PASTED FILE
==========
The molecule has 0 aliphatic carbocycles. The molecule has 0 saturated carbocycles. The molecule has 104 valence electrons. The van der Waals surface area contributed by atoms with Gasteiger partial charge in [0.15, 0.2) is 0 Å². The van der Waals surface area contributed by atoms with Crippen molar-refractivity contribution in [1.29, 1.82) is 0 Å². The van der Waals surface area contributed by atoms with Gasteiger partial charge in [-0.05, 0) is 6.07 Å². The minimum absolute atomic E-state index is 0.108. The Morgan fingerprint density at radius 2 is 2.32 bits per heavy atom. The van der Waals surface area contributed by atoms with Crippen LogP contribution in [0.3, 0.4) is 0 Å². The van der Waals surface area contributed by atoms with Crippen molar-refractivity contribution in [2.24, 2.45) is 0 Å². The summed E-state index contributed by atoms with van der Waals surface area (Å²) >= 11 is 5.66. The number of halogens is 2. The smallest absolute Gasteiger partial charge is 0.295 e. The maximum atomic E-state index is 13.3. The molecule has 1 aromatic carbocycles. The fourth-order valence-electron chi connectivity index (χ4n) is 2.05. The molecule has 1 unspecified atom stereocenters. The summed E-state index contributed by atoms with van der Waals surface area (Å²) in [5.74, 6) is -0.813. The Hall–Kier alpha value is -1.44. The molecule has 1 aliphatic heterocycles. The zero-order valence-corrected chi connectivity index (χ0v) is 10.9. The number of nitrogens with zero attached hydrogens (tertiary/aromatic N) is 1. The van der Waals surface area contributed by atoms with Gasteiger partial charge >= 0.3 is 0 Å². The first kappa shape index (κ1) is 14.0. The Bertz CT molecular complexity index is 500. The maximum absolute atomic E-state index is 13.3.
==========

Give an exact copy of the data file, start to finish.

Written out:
The molecule has 0 aliphatic carbocycles. The molecule has 0 saturated carbocycles. The molecule has 104 valence electrons. The van der Waals surface area contributed by atoms with Gasteiger partial charge in [0.15, 0.2) is 0 Å². The van der Waals surface area contributed by atoms with Crippen molar-refractivity contribution in [1.29, 1.82) is 0 Å². The van der Waals surface area contributed by atoms with Gasteiger partial charge in [-0.05, 0) is 6.07 Å². The minimum absolute atomic E-state index is 0.108. The Morgan fingerprint density at radius 2 is 2.32 bits per heavy atom. The van der Waals surface area contributed by atoms with Crippen LogP contribution in [0.3, 0.4) is 0 Å². The van der Waals surface area contributed by atoms with Crippen molar-refractivity contribution in [2.24, 2.45) is 0 Å². The summed E-state index contributed by atoms with van der Waals surface area (Å²) >= 11 is 5.66. The number of halogens is 2. The smallest absolute Gasteiger partial charge is 0.295 e. The maximum atomic E-state index is 13.3. The molecule has 1 aromatic carbocycles. The fourth-order valence-electron chi connectivity index (χ4n) is 2.05. The molecule has 1 unspecified atom stereocenters. The summed E-state index contributed by atoms with van der Waals surface area (Å²) in [5.74, 6) is -0.813. The Hall–Kier alpha value is -1.44. The molecule has 1 aliphatic heterocycles. The zero-order valence-corrected chi connectivity index (χ0v) is 10.9. The number of nitrogens with zero attached hydrogens (tertiary/aromatic N) is 1. The van der Waals surface area contributed by atoms with Gasteiger partial charge >= 0.3 is 0 Å². The first kappa shape index (κ1) is 14.0. The Bertz CT molecular complexity index is 500. The maximum absolute atomic E-state index is 13.3.